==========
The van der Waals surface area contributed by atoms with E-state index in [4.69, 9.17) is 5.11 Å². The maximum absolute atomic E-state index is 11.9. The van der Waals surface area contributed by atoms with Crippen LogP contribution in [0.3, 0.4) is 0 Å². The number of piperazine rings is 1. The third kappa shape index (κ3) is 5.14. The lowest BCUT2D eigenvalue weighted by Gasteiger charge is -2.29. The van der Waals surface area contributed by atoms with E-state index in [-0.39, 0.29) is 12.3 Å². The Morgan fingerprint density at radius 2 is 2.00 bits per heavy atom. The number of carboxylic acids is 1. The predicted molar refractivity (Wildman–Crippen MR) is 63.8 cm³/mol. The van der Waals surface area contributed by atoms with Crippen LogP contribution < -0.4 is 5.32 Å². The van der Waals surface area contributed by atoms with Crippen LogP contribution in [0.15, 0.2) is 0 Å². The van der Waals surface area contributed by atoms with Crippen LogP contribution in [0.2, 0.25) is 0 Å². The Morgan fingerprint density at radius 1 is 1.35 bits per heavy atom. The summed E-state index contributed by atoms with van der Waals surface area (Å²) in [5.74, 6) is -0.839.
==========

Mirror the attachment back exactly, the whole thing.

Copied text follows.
The van der Waals surface area contributed by atoms with E-state index in [4.69, 9.17) is 5.11 Å². The maximum absolute atomic E-state index is 11.9. The van der Waals surface area contributed by atoms with Crippen LogP contribution in [0.3, 0.4) is 0 Å². The number of piperazine rings is 1. The third kappa shape index (κ3) is 5.14. The lowest BCUT2D eigenvalue weighted by Gasteiger charge is -2.29. The van der Waals surface area contributed by atoms with E-state index in [-0.39, 0.29) is 12.3 Å². The Morgan fingerprint density at radius 2 is 2.00 bits per heavy atom. The number of carboxylic acids is 1. The predicted molar refractivity (Wildman–Crippen MR) is 63.8 cm³/mol. The van der Waals surface area contributed by atoms with Crippen LogP contribution < -0.4 is 5.32 Å². The van der Waals surface area contributed by atoms with Crippen LogP contribution in [0.15, 0.2) is 0 Å². The van der Waals surface area contributed by atoms with Crippen LogP contribution in [0.2, 0.25) is 0 Å². The Morgan fingerprint density at radius 1 is 1.35 bits per heavy atom. The summed E-state index contributed by atoms with van der Waals surface area (Å²) in [5.74, 6) is -0.839.